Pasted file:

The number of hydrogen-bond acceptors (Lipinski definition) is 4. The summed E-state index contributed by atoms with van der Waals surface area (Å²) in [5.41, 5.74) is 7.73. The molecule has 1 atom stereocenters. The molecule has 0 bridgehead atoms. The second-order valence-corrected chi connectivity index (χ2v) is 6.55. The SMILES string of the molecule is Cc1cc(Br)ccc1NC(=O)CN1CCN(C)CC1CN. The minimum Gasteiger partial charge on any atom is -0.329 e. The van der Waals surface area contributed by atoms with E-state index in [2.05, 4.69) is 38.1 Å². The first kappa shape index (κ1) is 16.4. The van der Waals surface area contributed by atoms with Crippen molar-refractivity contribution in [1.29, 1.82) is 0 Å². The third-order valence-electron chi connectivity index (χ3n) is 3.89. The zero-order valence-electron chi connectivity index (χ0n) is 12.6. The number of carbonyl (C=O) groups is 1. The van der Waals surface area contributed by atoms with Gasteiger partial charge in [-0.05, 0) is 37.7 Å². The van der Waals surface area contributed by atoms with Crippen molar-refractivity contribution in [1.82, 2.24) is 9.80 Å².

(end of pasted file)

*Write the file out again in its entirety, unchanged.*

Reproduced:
The number of hydrogen-bond acceptors (Lipinski definition) is 4. The summed E-state index contributed by atoms with van der Waals surface area (Å²) in [5.41, 5.74) is 7.73. The molecule has 1 atom stereocenters. The molecule has 0 bridgehead atoms. The second-order valence-corrected chi connectivity index (χ2v) is 6.55. The SMILES string of the molecule is Cc1cc(Br)ccc1NC(=O)CN1CCN(C)CC1CN. The minimum Gasteiger partial charge on any atom is -0.329 e. The van der Waals surface area contributed by atoms with E-state index in [2.05, 4.69) is 38.1 Å². The first kappa shape index (κ1) is 16.4. The van der Waals surface area contributed by atoms with Crippen molar-refractivity contribution in [1.29, 1.82) is 0 Å². The third-order valence-electron chi connectivity index (χ3n) is 3.89. The zero-order valence-electron chi connectivity index (χ0n) is 12.6. The number of carbonyl (C=O) groups is 1. The van der Waals surface area contributed by atoms with Gasteiger partial charge in [-0.05, 0) is 37.7 Å². The van der Waals surface area contributed by atoms with Crippen molar-refractivity contribution in [1.82, 2.24) is 9.80 Å².